What does a supermodel bound for the marital aisle do in her final hours of freedom? If her name is Kate Moss, she makes a run for Britain's Isle of Wight. Ms. Moss held her hen party here, famously crossing over on the Red Funnel Ferry with three pink stretch Hummers carrying 30 women including Jade Jagger, Sadie Frost, Samantha Morton and Daphne Guinness – a far cry from the staid and stoic solitude Lord Tennyson and Virginia Woolf once sought on this peaceful isle.
I check into the Priory Bay Hotel a few days after Ms. Moss's party. While wandering Priory Bay's perimeter, it's easy to see why this venue appealed to the gamine beauty above other luxury options. The main house has a posh Bloomsbury feel, with wild gardens running unbroken down to the sea. A private sand and pebble bay is one of the property's finest assets; we're free from the noise of traffic and the sight of asphalt roads, and the air is thick with the delicious scent of fresh pine. In other words, this is the perfect place to break the whole spa rigmarole down to its bare arithmetic – two powerful hands plus one sturdy table.
As soon as Priory Bay and spa partner Harmony Beauty announced their newest delight, body work in a seaside Mongolian yurt, I took the bait. Elevating "glamping" to a whole new level, my tent is bigger than your average hotel room, equipped with an ensuite bathroom with designer, claw-foot tub. Bedside Blenheim Palace Mineral Water, Molton Brown toiletries and a private terrace with sea view seal the deal. While I dine on freshly caught fish, head massage therapist Ruth Hawkins sets her table up inside my yurt. I feel snug as a bug once she tucks me in and begins kneading the soles of my feet. Her technique is top-notch as she delivers a deliriously sweet deep-tissue massage.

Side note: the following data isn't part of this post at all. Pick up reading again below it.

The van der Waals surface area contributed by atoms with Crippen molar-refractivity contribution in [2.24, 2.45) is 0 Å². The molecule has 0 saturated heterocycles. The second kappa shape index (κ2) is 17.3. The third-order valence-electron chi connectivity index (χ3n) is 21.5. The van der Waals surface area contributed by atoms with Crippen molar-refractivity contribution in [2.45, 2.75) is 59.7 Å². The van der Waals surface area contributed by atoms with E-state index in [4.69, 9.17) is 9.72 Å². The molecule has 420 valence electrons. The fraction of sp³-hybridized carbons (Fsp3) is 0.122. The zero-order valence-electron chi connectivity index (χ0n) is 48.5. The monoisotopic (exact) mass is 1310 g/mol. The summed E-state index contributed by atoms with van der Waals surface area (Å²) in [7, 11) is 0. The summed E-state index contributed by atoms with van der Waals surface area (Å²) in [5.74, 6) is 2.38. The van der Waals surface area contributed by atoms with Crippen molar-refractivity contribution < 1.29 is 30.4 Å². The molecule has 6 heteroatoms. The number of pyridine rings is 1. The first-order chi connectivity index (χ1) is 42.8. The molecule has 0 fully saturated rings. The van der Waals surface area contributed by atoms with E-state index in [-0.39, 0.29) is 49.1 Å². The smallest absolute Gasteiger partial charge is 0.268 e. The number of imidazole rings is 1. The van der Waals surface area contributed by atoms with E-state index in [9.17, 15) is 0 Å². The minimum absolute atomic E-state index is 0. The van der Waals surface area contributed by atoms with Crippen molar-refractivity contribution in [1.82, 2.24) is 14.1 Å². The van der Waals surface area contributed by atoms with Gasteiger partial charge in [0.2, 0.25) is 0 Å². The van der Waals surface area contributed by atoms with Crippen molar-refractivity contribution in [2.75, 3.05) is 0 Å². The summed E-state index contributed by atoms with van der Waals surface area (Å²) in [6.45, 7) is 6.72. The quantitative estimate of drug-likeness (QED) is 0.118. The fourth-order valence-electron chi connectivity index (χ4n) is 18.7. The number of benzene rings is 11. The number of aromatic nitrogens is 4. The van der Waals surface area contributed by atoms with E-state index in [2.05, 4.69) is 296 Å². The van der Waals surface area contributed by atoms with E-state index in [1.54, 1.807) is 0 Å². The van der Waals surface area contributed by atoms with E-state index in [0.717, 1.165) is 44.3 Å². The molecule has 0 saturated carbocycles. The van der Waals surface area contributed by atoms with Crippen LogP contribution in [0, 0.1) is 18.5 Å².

Stressed muscles block optimal flow of nutrients and oxygen, causing inflammation and built-up toxins. Deep-tissue massage focuses on the release of muscle tension and chronic adhesions.
There's absolutely nothing standard or prefab about Priory Bay, every aspect is harvested, hand-tailored or homemade. Originally a medieval priory, the site evolved through Tudor and Georgian additions and now,as a hotel, draws guests from David Bowie to Jude Law. A spa experience is key to a relaxing stay and a full menu of treatments can be arranged in your suite or yurt. Bridal parties enjoy pedicures on the beach, with pebbles from the shoreline to separate those toes. Ruggedly handsome owner Andrew Palmer is often on-site, charming many a return guest with his insider's insights on the Isle of Wight.
The Priory Bay Hotel at Priory Drive, Seaview; 44-1983-613146; priorybay.com; $65 for 60 minutes.
Special to The Globe and Mail